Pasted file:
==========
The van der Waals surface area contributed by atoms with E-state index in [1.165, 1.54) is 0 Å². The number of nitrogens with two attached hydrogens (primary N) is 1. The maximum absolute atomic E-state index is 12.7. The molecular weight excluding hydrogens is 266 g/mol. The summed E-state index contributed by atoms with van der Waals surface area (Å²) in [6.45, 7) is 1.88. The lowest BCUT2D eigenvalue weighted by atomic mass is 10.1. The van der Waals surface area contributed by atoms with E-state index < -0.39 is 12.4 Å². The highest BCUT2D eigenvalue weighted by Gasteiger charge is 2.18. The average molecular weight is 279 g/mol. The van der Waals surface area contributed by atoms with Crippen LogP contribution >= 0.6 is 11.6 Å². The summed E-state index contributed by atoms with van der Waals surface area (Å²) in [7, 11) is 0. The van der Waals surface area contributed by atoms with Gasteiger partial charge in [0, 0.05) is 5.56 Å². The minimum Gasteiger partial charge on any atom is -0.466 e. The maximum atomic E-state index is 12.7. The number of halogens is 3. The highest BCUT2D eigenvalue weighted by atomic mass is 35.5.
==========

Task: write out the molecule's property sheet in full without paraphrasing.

The van der Waals surface area contributed by atoms with E-state index in [1.165, 1.54) is 0 Å². The number of nitrogens with two attached hydrogens (primary N) is 1. The maximum absolute atomic E-state index is 12.7. The molecular weight excluding hydrogens is 266 g/mol. The summed E-state index contributed by atoms with van der Waals surface area (Å²) in [6.45, 7) is 1.88. The lowest BCUT2D eigenvalue weighted by atomic mass is 10.1. The van der Waals surface area contributed by atoms with E-state index < -0.39 is 12.4 Å². The highest BCUT2D eigenvalue weighted by Gasteiger charge is 2.18. The average molecular weight is 279 g/mol. The van der Waals surface area contributed by atoms with Crippen LogP contribution >= 0.6 is 11.6 Å². The summed E-state index contributed by atoms with van der Waals surface area (Å²) in [7, 11) is 0. The van der Waals surface area contributed by atoms with Gasteiger partial charge in [0, 0.05) is 5.56 Å². The minimum Gasteiger partial charge on any atom is -0.466 e. The maximum atomic E-state index is 12.7. The number of halogens is 3. The highest BCUT2D eigenvalue weighted by atomic mass is 35.5.